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"British Mobile Scissors-Bridge" from Tactical and Technical Trends

The following U.S. military report on British bridging tanks in WWII was originally published in Tactical and Technical Trends, No. 15, Dec. 31, 1942.

[DISCLAIMER: The following text is taken from the U.S. War Department publication Tactical and Technical Trends. As with all wartime intelligence information, data may be incomplete or inaccurate. No attempt has been made to update or correct the text. Any views or opinions expressed do not necessarily represent those of the website.]


Over favorable terrain, the tank is the most decisive ground weapon of modern warfare. However, it is particularly sensitive to obstacles. A relatively minor obstacle at a decisive point may so delay attacking tanks as to wholly destroy the success of the attack or result in heavy tank losses. On the other hand, one of the outstanding favorable characteristics of the tank is its battlefield mobility. In order that the tank may take full advantage of this mobility, means for the passage of obstacles which the tank cannot negotiate by itself must be made immediately available. Because of a tank unit's mobility, and the difficulty of coordination and control once the tank attack is launched, this problem of assisting tanks through obstacle areas is extremely difficult, particularly in view of the fact that the task must usually be performed in the face of hostile fire.

One possible answer to this problem has been produced by the British. They have developed and standardized a so-called scissors-bridge, for the purpose of making available to the Royal Armored Corps a tank which is capable of laying a bridge across a tank obstacle up to 30 feet in width. It has been designed so that the bridge can be laid under enemy fire with the tank completely buttoned up, thus giving the crew a maximum of protection. The bridge has been designed to take a tracked load of 30 tons.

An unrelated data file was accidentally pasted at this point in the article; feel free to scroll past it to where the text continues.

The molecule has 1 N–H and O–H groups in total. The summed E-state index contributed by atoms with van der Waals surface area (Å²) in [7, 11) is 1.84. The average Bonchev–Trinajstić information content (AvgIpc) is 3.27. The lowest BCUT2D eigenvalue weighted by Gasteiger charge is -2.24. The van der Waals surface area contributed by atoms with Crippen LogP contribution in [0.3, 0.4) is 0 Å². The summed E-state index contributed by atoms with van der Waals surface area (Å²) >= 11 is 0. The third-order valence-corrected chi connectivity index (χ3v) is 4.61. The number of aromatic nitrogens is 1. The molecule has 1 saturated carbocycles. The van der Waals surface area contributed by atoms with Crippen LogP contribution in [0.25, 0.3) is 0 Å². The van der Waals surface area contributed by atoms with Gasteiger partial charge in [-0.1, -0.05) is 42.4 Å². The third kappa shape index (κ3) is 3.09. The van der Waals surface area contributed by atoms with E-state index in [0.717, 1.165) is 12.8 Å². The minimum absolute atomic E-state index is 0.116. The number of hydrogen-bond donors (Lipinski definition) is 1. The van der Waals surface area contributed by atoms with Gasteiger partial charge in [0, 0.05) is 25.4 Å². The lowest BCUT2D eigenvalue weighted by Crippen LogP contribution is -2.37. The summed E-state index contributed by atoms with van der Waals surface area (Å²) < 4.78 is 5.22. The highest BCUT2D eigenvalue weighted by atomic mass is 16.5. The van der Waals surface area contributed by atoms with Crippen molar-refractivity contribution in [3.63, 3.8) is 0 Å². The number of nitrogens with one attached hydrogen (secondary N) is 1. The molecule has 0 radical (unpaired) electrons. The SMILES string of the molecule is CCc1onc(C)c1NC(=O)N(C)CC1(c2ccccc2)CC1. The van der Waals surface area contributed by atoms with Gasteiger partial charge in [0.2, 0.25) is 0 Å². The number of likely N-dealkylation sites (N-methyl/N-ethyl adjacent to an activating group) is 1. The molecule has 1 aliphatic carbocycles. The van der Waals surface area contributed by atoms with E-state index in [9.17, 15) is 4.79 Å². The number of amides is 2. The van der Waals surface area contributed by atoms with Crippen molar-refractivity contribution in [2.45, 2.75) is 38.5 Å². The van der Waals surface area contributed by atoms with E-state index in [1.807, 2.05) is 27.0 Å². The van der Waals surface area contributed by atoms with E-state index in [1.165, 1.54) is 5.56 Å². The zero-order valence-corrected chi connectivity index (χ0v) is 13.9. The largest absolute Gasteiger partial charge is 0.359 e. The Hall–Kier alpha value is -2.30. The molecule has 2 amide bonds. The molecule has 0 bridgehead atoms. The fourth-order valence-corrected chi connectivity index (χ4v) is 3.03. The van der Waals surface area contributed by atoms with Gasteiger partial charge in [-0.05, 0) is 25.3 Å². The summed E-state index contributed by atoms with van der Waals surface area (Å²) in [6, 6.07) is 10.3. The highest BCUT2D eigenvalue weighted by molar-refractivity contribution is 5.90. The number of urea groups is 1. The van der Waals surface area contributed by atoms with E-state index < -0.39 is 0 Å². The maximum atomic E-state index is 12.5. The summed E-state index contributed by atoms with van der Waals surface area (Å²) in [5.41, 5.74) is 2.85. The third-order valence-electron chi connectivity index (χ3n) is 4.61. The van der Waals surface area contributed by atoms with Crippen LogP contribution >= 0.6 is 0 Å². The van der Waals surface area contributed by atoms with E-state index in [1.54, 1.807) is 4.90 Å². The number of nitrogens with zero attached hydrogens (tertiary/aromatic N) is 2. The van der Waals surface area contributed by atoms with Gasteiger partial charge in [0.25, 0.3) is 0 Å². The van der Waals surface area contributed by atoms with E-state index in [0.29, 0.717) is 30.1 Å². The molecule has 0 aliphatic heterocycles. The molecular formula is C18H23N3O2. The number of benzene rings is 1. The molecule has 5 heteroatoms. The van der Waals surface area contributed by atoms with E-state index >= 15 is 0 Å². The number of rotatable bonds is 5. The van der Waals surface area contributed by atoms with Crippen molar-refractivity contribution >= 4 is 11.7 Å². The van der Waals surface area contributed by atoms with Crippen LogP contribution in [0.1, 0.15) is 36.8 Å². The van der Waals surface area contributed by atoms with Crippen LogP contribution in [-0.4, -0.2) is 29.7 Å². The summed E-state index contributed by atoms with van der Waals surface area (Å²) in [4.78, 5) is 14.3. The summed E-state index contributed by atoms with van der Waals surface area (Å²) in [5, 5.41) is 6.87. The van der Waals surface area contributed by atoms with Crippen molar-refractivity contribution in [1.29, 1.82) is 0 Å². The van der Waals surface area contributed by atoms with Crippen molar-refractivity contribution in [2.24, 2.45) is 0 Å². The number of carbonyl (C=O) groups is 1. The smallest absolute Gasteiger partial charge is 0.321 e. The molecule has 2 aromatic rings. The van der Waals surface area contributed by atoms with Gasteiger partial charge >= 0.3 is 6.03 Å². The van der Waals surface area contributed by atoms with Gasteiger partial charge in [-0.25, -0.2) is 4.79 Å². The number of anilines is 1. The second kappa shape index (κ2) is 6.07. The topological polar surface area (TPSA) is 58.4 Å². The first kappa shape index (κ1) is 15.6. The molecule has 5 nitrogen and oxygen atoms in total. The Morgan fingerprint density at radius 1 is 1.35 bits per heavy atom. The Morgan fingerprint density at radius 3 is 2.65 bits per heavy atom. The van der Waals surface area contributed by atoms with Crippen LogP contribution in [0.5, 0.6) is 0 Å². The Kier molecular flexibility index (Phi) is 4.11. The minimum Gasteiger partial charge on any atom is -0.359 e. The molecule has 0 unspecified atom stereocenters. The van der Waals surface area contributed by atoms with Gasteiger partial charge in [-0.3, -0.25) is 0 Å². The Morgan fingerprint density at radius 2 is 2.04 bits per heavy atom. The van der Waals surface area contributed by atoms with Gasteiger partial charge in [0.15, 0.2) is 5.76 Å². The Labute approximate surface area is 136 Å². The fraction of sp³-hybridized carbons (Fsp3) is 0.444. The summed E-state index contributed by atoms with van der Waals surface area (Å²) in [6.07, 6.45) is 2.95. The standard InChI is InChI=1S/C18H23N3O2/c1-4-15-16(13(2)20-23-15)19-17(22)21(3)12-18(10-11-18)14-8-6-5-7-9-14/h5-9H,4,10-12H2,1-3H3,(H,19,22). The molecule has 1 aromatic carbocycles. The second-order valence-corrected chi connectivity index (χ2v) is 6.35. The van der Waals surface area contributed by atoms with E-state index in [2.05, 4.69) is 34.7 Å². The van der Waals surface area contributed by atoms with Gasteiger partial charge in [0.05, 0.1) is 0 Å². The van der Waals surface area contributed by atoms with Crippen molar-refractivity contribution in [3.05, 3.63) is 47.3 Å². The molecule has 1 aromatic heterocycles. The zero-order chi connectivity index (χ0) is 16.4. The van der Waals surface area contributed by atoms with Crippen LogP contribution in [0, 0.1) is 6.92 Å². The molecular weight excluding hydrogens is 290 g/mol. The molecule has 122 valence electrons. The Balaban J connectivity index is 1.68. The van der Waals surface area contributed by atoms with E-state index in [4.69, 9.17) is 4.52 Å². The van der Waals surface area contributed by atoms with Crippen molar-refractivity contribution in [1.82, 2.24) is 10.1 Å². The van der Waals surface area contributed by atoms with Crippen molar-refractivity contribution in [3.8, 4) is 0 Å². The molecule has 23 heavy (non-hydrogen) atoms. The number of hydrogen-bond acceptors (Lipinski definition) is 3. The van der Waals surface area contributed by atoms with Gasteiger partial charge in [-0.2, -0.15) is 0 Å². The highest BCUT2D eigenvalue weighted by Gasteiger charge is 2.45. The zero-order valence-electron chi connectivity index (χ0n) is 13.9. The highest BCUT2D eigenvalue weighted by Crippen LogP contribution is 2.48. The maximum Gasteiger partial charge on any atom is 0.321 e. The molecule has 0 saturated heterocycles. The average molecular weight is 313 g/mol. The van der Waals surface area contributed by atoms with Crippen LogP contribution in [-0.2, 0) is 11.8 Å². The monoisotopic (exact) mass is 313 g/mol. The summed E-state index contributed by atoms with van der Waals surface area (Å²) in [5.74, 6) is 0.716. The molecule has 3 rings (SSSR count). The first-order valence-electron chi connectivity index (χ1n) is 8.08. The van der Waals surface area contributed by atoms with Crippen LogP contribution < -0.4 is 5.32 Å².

The scissors-bridge equipment has been standardized and adapted to two types of tanks, the Covenanter (cruiser tank Mark V) and the Valentine (infantry tank Mark III), the latter being the newer design and in greater numbers. A second type of tank bridge-layer is being developed from the Churchill (infantry tank Mark IV), which will carry a one-piece 30-foot span capable of carrying a load of about 60 tons.

The construction of the scissors-bridge is shown in the accompanying sketches. Sketch 1 shows the bridge in traveling position; sketch 2, in a half-opened position.

[Sketch 1. British Scissors-Bridge--Traveling Position]

[Sketch 2. British Scissors-Bridge--Half-Opened Position]

General data on the scissors-bridge are as follows:

Length of bridge     34 ft
Overall width of bridge9 ft 6 in
Maximum tracked load carried30 tons
Power required to operate bridge30 hp (maximum)
Time required for launching2.5 min
Gear reduction from engine19 to 1
Weight of launching equipment and bridge3.5 tons
Maximum tension load on screw30 tons
Maximum load on each cable7 tons

The launching and recovering mechanism is operated by power taken from the fan drive of the tank engine, through a small oil-bath clutch and a 2-to-1 reduction gear, to a reversing gearbox directly beneath the screw feed gearbox.

The opening of the bridge begins after the launching mechanism has begun to pivot on the rollers of the launching frame. Since the cables are of fixed length, they act to open the bridge as it is pivoted about the rollers. Having been laid across the obstacle, the bridge is disengaged from the prime-mover. The bridge is then ready for the passage of other vehicles. To retrieve the bridge, the prime-mover crosses the bridge to the far side of the obstacle, hooks up to the bridge, pulls it back to the traveling position, and is then ready to proceed to the next obstacle. Safety devices have been installed on all the later models of this equipment, and are so arranged that the power is cut off automatically from the operating screw should the operator fail to disengage the clutch when the bridge is fully launched or recovered.

This equipment has given good service when operated by trained personnel. In one case 1,200 successful launchings and recoveries were made by one vehicle without undue maintenance.

The reporting officer submits the following conclusions:

This equipment is sturdy and compact, and apparently requires very little maintenance.

If enough of these vehicles could be supplied to armored units, they would afford a ready means of crossing tank barriers quickly with a maximum of protection for those laying the bridge.

Since the bridge is recovered after the crossing has been completed, a minimum of such bridging equipment can be carried within each division.

A decided disadvantage of equipment of this type is that it is a single-purpose vehicle, and unless a sufficient number are provided, they will not be available where and when needed.

When used as an organic vehicle of armored units, it should provide a flexibility of operations that would not be possible otherwise.


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